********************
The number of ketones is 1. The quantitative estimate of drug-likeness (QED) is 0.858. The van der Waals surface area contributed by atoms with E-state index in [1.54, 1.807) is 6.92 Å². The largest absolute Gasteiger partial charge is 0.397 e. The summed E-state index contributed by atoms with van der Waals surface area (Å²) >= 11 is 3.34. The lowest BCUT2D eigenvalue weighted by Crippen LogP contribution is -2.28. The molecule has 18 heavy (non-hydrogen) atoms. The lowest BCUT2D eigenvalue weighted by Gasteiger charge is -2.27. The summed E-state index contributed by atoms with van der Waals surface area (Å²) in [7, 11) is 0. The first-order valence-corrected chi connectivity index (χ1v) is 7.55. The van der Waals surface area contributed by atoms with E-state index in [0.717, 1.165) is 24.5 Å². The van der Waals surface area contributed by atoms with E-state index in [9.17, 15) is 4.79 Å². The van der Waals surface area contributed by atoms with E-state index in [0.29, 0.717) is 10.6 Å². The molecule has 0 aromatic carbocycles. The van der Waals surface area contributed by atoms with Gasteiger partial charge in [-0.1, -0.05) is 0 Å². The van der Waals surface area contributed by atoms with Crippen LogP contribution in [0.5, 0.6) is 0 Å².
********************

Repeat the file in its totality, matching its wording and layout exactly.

The number of ketones is 1. The quantitative estimate of drug-likeness (QED) is 0.858. The van der Waals surface area contributed by atoms with E-state index in [1.54, 1.807) is 6.92 Å². The largest absolute Gasteiger partial charge is 0.397 e. The summed E-state index contributed by atoms with van der Waals surface area (Å²) >= 11 is 3.34. The lowest BCUT2D eigenvalue weighted by Crippen LogP contribution is -2.28. The molecule has 18 heavy (non-hydrogen) atoms. The lowest BCUT2D eigenvalue weighted by Gasteiger charge is -2.27. The summed E-state index contributed by atoms with van der Waals surface area (Å²) in [7, 11) is 0. The first-order valence-corrected chi connectivity index (χ1v) is 7.55. The van der Waals surface area contributed by atoms with E-state index in [0.717, 1.165) is 24.5 Å². The van der Waals surface area contributed by atoms with E-state index in [9.17, 15) is 4.79 Å². The van der Waals surface area contributed by atoms with E-state index in [0.29, 0.717) is 10.6 Å². The molecule has 0 aromatic carbocycles. The van der Waals surface area contributed by atoms with Gasteiger partial charge in [-0.1, -0.05) is 0 Å². The van der Waals surface area contributed by atoms with Crippen LogP contribution in [0.5, 0.6) is 0 Å².